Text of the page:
London's link to slavery was brought to the fore with this summer’s Black Lives Matter protests followng the death of George Floyd. And there have been calls to change the names of streets and scrap statues linked to those whose fortunes were made from the labours of enslaved people. London Mayor...
London’s link to slavery was brought to the fore with this summer’s Black Lives Matter protests followng the death of George Floyd.
And there have been calls to change the names of streets and scrap statues linked to those whose fortunes were made from the labours of enslaved people.
London Mayor Sadiq Khan launched a Commission for Diversity in the Public Realm to make suggestions for new statues, memorials, blue plaques, commemorations, murals, street art, works on public hoardings, street names, pavements, and street furniture.
Some changes have happened quickly with statues in London and Bristol removed within days of the protests.
A statue to slave owner Robert Milligan was taken down in East London and Edward Colston’s statue was toppled by crowds in Bristol.
Amongst the places which have changed their names rapidly are schools in the capital.
The only primary school in the City of London has also changed its name.
The Sir John Cass’s Foundation Primary School is now called The Aldgate School – after the area it calls home.
And the East London secondary school founded by Sir John who made part of his fortune from slavery is now called Stepney All Saints School.
The primary school took down a statue to Sir John in June when it learnt about his links to slavery.
The Cass Business School in Bunhill Row at City University is also erasing his name from its title.
The City of London Corporation has set up a three-month consultation to find out if the public want statues of people linked to slavery and colonialism removed.
It comes after a statue outside the Guildhall of William Beckford, an 18th century slave owner and former Lord Mayor of London, was the target of a petition calling for it to be removed.
According to the founders of London Street Guide it’s a long process to change a street name.
The website is documenting the history of thousands of streets in the capital.
The team said: “First you’d have to determine the case to see if it was named after a slave owner or someone else. Then you have to consult with residents. Then the Post Office to see if the new names might be confused with nearby places. When you pick a new name you have to speak to the emergency services to see that it won’t be confusing during 999 calls or over the radio.”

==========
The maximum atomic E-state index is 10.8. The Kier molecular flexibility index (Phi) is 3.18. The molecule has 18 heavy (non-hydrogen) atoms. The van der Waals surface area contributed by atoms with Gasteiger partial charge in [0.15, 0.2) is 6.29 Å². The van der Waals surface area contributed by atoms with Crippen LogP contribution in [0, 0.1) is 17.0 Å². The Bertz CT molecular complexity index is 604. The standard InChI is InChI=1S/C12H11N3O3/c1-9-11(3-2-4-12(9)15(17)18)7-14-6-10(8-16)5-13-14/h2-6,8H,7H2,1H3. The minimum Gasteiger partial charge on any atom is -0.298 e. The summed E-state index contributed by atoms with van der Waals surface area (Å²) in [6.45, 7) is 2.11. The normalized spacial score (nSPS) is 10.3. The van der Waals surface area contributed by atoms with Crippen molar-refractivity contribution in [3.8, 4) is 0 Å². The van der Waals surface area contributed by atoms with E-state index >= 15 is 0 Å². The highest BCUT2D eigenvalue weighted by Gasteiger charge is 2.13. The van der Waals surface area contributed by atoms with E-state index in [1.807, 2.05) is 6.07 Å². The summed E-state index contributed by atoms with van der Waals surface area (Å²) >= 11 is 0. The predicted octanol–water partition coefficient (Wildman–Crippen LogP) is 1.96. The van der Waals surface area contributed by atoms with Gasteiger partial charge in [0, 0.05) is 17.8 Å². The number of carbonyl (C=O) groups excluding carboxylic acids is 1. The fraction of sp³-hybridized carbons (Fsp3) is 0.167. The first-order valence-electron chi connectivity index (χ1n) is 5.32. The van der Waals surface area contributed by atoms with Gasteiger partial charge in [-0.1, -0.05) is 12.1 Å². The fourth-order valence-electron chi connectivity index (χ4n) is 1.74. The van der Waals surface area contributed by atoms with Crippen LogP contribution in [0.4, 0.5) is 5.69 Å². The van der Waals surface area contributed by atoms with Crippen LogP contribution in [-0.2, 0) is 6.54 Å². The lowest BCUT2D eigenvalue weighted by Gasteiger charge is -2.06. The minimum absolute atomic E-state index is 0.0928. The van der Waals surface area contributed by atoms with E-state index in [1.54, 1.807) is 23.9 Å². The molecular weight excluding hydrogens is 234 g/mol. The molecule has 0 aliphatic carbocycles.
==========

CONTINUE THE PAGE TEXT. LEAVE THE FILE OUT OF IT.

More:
And they said really new names should have a local connection.
University College London’s British Slave Ownership Project has documented the thousands of slave owners throughout the UK using documents and details of the compensation they were paid when slavery was abolished in 1833.
The resource is helping those researching the history of links to slavery.
Some streets mentioned by campaigners include Hans Crescent and Sloane Square – both named after naturalist Sir Hans Sloane, who founded the British Museum.
He worked as a doctor on slave plantations in Jamaica and wrote about their treatment and later married the heiress to sugar plantations worked by enslaved people.
There have been several petitions on the 38 degrees website calling for the removal of a statue of Sir Hans in Duke of York Square in Chelsea.
The latest petition by Roy Tonkin also wants Kensington and Chelsea Council to change the name of nearby Sloane Square.
Any changes could also mean the nearby District and Circle line Tube station might need a new name too.
Pat Mason, the leader of the Labour opposition on Kensington and Chelsea council said his group was likely to back removing statues linked to the slave trade and renaming streets that are also linked to slavery.
He told the Local Democracy Reporting Service that Labour also wants the council “to disinvest from companies who built their wealth from slavery- the Council has some £300m of investments.”
He added: “Removing statues and renaming streets is a symbolic start. What needs to follow is disinvestment, the dismantling of the finance institutions and companies who built their wealth from slavery, and their assets distributed as reparations paid to the descendent families and communities of the slave trade and the countries they devastated as a result.”
Other street names which campaigners think should go include Downing Street in the heart of Westminster.
Best known as the official home of Prime Ministers the street is named for George Downing who defended slavery and the money it brought others.
Trafalgar Square is another popular tourist attraction that might get a make-over.
The backdrop for celebrations and protests and religious festivals was named after a headland in Spaon passed by many ships to the port of Cadiz which played a major part in the slave trade.
It was the location for London’s first Slavery Remembrance National Memorial Service in 2016.
Black Lives Matter campaigners would also like to see the back of Nelson’s Column as admiral Nelson was a supporter of slavery.
Over in East London, Tower Hamlets council is talking to residents about the future of Milligan Street in Poplar.
It was named after a Robert Milligan who owned two sugar plantations in Jamaica worked by slave labour and owned 526 enslaved people at the time of his death.
The council took down his statue in West India Quay near the Museum of London Docklands in June in response to Black Lives Matter protests.